The Painting to Her
Kwak Ah-ram; Artbooks; 264pp., 12,800 won
The writer, a 30-year-old journalist, talks about her past hopes and present insecurities in the introspective ``The Painting to Her." As she faces the cold reality of hitting 30, she realizes that she is the same insecure, incomplete youth in her 20s; still struggling through relationships, coping with work and worrying about her unforeseeable future.
Kwak opens each of her stories with her favorite paintings, including some by Warhol, Munch and Van Gogh. Having majored in art history, she forges a deep emotional bond with these art pieces and finds a way to identify herself in art, cleverly attaching a particular thought or memory to each painting. Readers feel as though they are strolling through a museum with a friendly guide, as they enjoy her breezy yet insightful prose coupled with beautiful paintings. Deeply personal and unabashedly honest, Kwak consoles fellow 30-year-olds by extending this warm offer, ``Care to have a cup of painting?"
Portia Iversen; Translated from English to Korean by Lee Won-kyoung; Gimm-Young Publishers; 440 pp., 11,000 won
Portia Iversen and her husband felt they had lost their two-year-old son, Dov, when he was diagnosed with autism. Driven by a passion to make sense of her son's condition, the writer embarks on a long, painful mission to uncover the complicated mysteries of autism and in the process meets Soma and her autistic son, Tito.
Tito, despite suffering from severe autism, turns out to be a poet with an IQ of 185 who has miraculously found a way to communicate. Through Tito, Iversen sees a ray of hope and ultimately succeeds in unveiling a part of autism's mystery in which even modern science had failed. Fighting skeptical doctors, she breaks through the seemingly impenetrable world of autistic children and at last, manages to reach out to her own son after years of silence.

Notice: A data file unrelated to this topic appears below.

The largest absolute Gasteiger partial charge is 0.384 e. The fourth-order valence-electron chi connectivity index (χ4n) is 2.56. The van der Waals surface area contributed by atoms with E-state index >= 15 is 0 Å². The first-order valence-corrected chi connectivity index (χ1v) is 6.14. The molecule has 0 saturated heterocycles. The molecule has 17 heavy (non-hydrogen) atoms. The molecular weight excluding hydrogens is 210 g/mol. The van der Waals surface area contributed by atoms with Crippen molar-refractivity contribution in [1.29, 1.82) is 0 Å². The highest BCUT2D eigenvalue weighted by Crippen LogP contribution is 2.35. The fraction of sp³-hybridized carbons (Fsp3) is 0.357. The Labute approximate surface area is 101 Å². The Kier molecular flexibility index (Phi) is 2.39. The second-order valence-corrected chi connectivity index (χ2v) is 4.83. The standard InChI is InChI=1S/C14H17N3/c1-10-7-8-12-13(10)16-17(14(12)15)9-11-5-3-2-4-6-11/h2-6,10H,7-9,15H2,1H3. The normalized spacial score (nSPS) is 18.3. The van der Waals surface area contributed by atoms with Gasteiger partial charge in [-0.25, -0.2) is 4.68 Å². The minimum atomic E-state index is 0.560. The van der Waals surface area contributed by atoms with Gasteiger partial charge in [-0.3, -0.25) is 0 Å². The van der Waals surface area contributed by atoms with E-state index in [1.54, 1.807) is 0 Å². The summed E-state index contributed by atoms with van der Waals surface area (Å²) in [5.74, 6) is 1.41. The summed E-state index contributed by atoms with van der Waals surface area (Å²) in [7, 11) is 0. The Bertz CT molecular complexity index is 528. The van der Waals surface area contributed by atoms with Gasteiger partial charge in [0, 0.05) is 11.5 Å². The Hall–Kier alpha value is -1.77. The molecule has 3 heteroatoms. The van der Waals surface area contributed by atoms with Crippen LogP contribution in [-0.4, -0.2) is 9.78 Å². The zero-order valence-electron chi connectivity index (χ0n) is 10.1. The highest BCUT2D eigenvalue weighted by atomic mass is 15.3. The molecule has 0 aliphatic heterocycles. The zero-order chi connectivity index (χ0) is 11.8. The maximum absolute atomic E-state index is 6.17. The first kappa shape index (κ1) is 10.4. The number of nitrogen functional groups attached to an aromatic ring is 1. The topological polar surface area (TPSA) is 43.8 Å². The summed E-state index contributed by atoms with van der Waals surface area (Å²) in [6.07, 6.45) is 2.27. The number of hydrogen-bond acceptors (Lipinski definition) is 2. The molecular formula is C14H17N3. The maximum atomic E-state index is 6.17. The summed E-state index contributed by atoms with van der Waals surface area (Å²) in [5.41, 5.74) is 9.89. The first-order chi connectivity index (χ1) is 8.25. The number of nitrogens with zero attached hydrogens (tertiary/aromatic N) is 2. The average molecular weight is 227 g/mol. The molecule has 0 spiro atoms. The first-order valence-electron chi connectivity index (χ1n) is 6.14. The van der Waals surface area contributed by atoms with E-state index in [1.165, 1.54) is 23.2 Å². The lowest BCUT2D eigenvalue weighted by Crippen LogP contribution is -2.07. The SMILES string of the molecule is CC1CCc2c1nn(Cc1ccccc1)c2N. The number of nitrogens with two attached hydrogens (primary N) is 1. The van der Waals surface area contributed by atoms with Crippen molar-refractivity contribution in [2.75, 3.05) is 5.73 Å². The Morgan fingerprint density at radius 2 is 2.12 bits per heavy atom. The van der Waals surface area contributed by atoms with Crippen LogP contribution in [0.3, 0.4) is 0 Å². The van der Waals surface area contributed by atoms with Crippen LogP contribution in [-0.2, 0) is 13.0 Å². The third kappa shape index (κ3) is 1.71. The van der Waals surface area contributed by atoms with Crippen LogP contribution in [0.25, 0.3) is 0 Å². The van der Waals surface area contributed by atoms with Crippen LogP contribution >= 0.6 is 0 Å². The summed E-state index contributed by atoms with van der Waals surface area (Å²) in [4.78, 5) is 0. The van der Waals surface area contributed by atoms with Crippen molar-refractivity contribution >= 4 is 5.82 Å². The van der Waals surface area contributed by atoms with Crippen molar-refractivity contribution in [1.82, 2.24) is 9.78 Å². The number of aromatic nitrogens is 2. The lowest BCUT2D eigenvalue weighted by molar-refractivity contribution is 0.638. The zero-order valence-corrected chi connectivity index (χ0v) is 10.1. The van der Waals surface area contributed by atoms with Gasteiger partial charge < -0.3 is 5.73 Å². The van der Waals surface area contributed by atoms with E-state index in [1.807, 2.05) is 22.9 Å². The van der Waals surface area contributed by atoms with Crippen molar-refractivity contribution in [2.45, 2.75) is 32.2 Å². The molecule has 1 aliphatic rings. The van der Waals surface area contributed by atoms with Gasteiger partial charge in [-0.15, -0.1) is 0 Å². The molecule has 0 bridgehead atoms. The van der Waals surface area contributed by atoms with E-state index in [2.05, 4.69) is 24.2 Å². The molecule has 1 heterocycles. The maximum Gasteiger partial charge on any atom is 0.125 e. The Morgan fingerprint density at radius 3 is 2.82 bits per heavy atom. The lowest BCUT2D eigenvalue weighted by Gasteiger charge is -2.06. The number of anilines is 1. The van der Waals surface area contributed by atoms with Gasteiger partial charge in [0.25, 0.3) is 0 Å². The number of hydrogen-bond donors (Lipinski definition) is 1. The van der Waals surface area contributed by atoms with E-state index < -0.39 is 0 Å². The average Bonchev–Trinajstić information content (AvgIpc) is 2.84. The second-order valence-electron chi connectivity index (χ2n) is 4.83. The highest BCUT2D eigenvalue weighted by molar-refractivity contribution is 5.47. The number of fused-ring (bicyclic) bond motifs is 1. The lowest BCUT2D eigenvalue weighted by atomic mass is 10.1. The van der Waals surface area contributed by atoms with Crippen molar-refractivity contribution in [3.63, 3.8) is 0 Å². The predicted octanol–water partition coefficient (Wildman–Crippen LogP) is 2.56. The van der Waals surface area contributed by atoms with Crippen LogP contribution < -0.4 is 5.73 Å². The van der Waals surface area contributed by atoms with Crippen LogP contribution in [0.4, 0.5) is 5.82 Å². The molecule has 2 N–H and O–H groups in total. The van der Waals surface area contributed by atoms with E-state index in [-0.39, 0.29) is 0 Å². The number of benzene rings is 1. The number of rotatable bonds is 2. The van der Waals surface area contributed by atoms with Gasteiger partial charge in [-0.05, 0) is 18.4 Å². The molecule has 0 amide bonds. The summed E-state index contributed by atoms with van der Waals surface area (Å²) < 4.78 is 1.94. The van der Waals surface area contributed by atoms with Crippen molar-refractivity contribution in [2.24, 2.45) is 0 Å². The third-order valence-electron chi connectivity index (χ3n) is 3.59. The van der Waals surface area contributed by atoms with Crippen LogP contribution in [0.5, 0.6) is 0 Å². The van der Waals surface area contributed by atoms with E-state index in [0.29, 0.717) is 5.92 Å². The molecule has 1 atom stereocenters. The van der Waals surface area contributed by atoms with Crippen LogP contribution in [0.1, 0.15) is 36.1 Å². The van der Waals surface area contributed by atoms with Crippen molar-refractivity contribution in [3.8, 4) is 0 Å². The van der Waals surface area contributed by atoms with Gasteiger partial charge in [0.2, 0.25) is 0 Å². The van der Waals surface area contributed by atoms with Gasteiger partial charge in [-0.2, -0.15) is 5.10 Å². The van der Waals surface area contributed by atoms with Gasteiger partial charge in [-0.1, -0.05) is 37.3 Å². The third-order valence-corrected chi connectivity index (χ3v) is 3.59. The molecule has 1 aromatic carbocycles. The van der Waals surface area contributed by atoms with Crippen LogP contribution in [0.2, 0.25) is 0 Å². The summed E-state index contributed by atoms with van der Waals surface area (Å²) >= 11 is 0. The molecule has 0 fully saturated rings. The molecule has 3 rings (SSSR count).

The determination and unfaltering belief of two extraordinary mothers send a powerful message that there is always reason to hope.
Story of Madang
Jeong Hyo-goo; Jakkajungsin: 228pp., 10,000 won
``Madang'' is the Korean word for courtyard, which was the living space of Koreans for a long time. However, children now grow up in apartment blocks without yards. Modern life, emphasizing the convenience of apartment buildings, has driven the yard out of people's lives.
Jeong Hyo-goo is a Korean language and literature professor at Chungbuk National University and a literary critic famous for her commentaries on poetry. In this book, she reviews the space as a psychological home for Koreans.
Jeong does not think of the courtyard as an old, dead place only existing in our past, but a place where people re-create and look at their lives and hearts. She unravels her everyday stories of courtyards, such as sweeping and hanging out the washing. These reflections not only portray Jeong's daily life but an open mind to the world, like the horizontality of courtyard.
Ju Myung-duk, a noted photographer for capturing the essence of Koreans, photographed courtyards for the book.
28-Year-Old Ladies' Tokyo Recipe (160)
Kim Sang-eun, Sim Ji-yeon; Maho: 253 pp.,11,000 won
With this book, a trip to Tokyo is full of expectations of what can be experienced only in that city. This tour guidebook is different from others. It tells of representative tourist attractions as the two 28-year-old authors spent one year in Tokyo, setting foot in every corner of the city and tasting delicacies available only in the Japanese capital.
The book covers 32 travel routes in Tokyo, introducing a total of 203 Japanese locations including restaurants, shrines and shopping malls little known to foreign travelers. More than 300 color photos make this book a fun and enjoyable read. For readers in their 20s seeking budget friendly travel, this book should be the recipe for a successful trip to Tokyo.